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Anonymous Poster

11/27/2008 4:03 PM

Hello

I have added a link to a picture with a problem here. Let me just first say that I do not need help with the calculations and this is not a homework problem.

I have done the calculations and gotten the right answers, but the problem is that I really don't understand what is happening.

It is question c that is the problem:

http://img217.imageshack.us/my.php?image=utennavnxf7.jpg

The way I obtained the right answer was to put the force in the rod at B=0 and the force at A=P (moment-equlibrium). The I said that the displacement at A caused by the stress in the rod and the temperature increase was twice the displacement at B because of the temperature increase(remember, no force here since it is slacking). And the displacement at A is twice as much as at B because the triangle is rigid.

But why does this actually work? I mean, how do I understand that at some point when the temperature rises to a certain point, the force in rod B will be 0? Could someone please help me understand this.

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Anonymous Poster
#1

11/27/2008 4:55 PM

Because the triangle arm A-C is rigid, both rods will grow the same length - but the arc length of the path of the triangle is different, at some point the rod B will be longer than the distance travelled by point B.

I'm not sure I have clearly explained it - ; I can easily picture the answer in my mind I am just finding a hard time putting it to words - it would be a lot easier if I could sketch it in person to show you.

Just think about the arc lengths of point B and A.

2
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#2

11/27/2008 6:33 PM

If you have done parts (a) and (b), you should have no difficulty understanding what is happening in part (c).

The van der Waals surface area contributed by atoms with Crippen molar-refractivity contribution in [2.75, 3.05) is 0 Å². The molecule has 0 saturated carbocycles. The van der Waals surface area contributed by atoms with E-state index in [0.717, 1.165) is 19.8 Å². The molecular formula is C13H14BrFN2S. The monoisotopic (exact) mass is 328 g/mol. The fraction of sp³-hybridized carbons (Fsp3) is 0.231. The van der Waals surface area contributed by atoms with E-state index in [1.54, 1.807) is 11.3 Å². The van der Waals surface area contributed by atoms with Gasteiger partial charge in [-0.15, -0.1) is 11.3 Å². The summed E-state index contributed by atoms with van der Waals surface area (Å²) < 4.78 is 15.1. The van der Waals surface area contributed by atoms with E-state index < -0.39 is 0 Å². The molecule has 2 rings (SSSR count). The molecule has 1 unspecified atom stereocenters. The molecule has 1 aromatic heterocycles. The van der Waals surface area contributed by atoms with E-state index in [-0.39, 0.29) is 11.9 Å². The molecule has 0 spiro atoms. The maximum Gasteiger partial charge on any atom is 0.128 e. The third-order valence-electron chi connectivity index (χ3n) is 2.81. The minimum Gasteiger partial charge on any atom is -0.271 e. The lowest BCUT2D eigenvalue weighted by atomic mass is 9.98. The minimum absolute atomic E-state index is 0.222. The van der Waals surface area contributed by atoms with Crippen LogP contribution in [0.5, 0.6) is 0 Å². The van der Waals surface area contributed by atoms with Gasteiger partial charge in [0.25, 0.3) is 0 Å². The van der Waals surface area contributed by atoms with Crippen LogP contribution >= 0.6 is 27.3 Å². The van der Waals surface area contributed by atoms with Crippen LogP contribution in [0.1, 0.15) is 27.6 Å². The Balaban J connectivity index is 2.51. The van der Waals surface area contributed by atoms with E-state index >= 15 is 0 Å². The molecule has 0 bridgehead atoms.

(a) From equilibrium, TA(2b) + TB(b) = P(2b)

Also, TB = TA/2 because the strain at B is only half of that at A.

Solving the above two equations, we get TA = 0.8P and TB = 0.4P

If P is 500#, then TA = 400# and TB = 200# which is the answer to part (a)

(b) I leave it to you.

(c) When wire B goes slack, wire A carries all of the force necessary to restore equilibrium, so at some temperature X, TA = P and TB = 0.

ΔA = 500*L/120000 + X*L*12.5E-6

ΔB = X*L*12.5E-6 = ΔA/2

Solving, X = 333oF, or a further increase of 153oF from 180oF.

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Bruce
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#3

11/27/2008 11:35 PM

Point A moves farther for a given weight at point D than does Point B, because A is farther from the pivot point. If the two wires undergo equal elongation due to temperature rise, then at some point the wire at B will be longer than the distance between B and the tether point for the wire for point B. At this point, the entire weight hanging off point D will be carried by the tether to point A, and the tether to point B will have no stress on it whatsoever.

So if this were a real problem, and you had to take into account temperature effects, you would have to look at different wire materials so that the thermal coefficients of expansion were in such a ratio that both tethers continued to do their jobs, or you would have to oversize the tether at point A so that it could do the job by itself. Or maybe not all by itself, but with diminished support at point B.

This is almost like designing a bimetallic strip to perform a particular function at a particular electrical current or temperature.

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#4

11/28/2008 10:29 AM

If you want to calculate it to understand it, give the opposite ends of the wires a point. Say the opposite end of A is E and the opposite end of B is F.

Trig triangles C-B-F and C-A-E and compare angle C in each case. (assuming the wire is straight in each case)

You should note one angle in a triangle is less. When that angle applied to the other triangle, the wire is too long and therefore in practice will sag or bow.

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#5

11/28/2008 12:25 PM

Point B is constrained to move exactly one half of the distance that Point A moves, no matter what the temperature is because the triangle rotates about Point C as a rigid body.

When there is no temperature effect, the force in Wire B will be only half of the force in Wire A because stress is proportional to strain (Hooke's Law).

When the temperature starts to rise, both wires elongate equally. As this occurs, the tension in Wire B decreases and the tension in Wire A increases. If the temperature is elevated to the point where thermal expansion of Wire A is equal to its tensile strain, then Point A deflects twice as much as the thermal expansion of Wire B, so Wire B requires no force to hold it where it is constrained to be.

If the temperature is elevated further, Wire A expands and Wire B sags.

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Bruce
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